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4 Newest National Parks
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June 1, 2019
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Matt Harding
Matt Harding is a magazine writer, photographer and former newspaper reporter who loves to travel.
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The National Park System dates back to 1872. Since Yellowstone became the first national park, dozens of locations have been recognized as well (61 total, as of 2019, though there are 419 NPS-operated units like national monuments and historic sites). However, new parks are few and far between. The most recent four were established between 2004 and 2019 (yes, a new national park was added to the list this year!) Every now and again, the United States sees a reason to add to the list. Be sure to grab a park pass and go visit. Here are the four newest national parks.

Great Sand Dunes National Park

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Established as a national park in September 2004, the Great Sand Dunes preserve is located in Colorado. The large sand dunes tower at up to 750 feet on the eastern edge of the San Luis Valley. The park has the tallest sand dunes in North America, spanning an area of about 30 square miles. Evidence of human habitation in the sandy park and its surrounding valleys dates back about 11,000 years. The first people known to inhabit the area were the Southern Ute Tribe. Apaches and Navajo also have cultural connections to the dunes area.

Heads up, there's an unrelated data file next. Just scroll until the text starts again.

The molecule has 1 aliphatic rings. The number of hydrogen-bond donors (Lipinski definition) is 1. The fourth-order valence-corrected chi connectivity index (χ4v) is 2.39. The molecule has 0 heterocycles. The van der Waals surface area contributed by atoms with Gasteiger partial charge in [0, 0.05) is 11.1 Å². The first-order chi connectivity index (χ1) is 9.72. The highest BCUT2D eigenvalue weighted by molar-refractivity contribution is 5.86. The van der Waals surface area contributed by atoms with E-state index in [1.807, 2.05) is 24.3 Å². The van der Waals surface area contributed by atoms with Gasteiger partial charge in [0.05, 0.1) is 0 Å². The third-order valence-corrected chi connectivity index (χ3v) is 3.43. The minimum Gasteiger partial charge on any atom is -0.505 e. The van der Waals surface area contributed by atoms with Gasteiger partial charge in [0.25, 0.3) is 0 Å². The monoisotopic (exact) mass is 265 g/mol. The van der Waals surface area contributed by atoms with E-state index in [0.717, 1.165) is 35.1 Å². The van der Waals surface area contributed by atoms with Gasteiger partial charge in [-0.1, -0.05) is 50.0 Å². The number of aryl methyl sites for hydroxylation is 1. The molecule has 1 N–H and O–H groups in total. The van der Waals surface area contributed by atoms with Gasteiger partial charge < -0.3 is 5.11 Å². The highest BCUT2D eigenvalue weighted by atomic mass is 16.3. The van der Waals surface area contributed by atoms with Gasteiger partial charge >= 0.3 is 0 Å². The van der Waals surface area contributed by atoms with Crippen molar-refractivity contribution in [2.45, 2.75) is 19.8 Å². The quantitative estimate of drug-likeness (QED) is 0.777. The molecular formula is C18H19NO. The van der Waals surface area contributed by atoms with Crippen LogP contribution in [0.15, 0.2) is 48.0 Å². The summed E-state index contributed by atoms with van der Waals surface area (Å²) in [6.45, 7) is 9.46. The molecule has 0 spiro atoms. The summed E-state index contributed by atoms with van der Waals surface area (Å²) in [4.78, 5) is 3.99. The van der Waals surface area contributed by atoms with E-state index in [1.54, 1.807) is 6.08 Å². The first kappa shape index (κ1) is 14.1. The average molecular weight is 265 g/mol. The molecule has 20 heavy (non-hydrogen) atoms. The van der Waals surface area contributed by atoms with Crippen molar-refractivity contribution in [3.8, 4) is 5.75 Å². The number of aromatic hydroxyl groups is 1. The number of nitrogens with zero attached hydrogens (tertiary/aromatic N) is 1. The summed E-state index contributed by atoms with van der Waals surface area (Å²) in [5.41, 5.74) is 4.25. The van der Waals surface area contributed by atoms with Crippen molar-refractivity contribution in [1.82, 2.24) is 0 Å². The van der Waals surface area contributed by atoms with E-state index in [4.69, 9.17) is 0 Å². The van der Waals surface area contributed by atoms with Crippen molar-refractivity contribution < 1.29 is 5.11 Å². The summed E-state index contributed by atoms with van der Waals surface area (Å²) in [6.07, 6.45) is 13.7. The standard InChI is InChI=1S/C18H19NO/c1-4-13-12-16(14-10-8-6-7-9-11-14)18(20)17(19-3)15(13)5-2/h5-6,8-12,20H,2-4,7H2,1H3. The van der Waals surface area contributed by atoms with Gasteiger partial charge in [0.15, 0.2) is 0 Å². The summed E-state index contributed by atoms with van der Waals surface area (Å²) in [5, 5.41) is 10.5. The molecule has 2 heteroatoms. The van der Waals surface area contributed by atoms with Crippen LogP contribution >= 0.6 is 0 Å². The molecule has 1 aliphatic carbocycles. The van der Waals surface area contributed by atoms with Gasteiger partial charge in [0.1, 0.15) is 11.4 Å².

Pinnacles National Park

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With the most national parks in the nation (and some of the oldest and best), you may have overlooked California’s most recent addition to the National Park Service inventory: Pinnacles National Park. Located mid-state toward the coast, Pinnacles protects the mountainous area east of the Salinas Valley, a prominent farming community. The national park is divided by rock formations, which are only connected by foot trails. Pinnacles has a long history as public land, despite being established as a national park by President Barack Obama in 2013. It was originally established as a national monument by President Theodore Roosevelt in 1908. The most developed areas of the park are on its East side, but Pinnacles still offers mostly pristine wilderness.

Gateway Arch National Park

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You may have missed it in the news, but the St. Louis Gateway Arch was designated as a national park after many years as a national memorial in 2018. The city-defining Gateway Arch is a 630-foot monument that was completed in 1965 and is known as The Gateway to the West. The memorial was initially established to commemorate the Louisiana Purchase and subsequent westward movement of American explorers and pioneers, as well as the first civil government west of the Mississippi. Today, there is a museum on the 91-acre property as well.

Indiana Dunes National Park

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On the shores of Lake Michigan is the newest national park in the U.S., the Indiana Dunes, authorized by Congress as a national lakeshore in 1966 and upgraded to national park status on Feb. 15, 2019. Containing approximately 15,000 acres of land, the park runs for nearly 25 miles along the lake’s southern shore. It’s Indiana’s first national park, and contains a surprising amount of rare plants and animals, some of which are on the federal list of threatened and endangered species (Mead’s milkweed and Pitcher’s thistle among them). The park is more than just sand dunes, too. You’ll find wetland, prairie, river and forest ecosystems.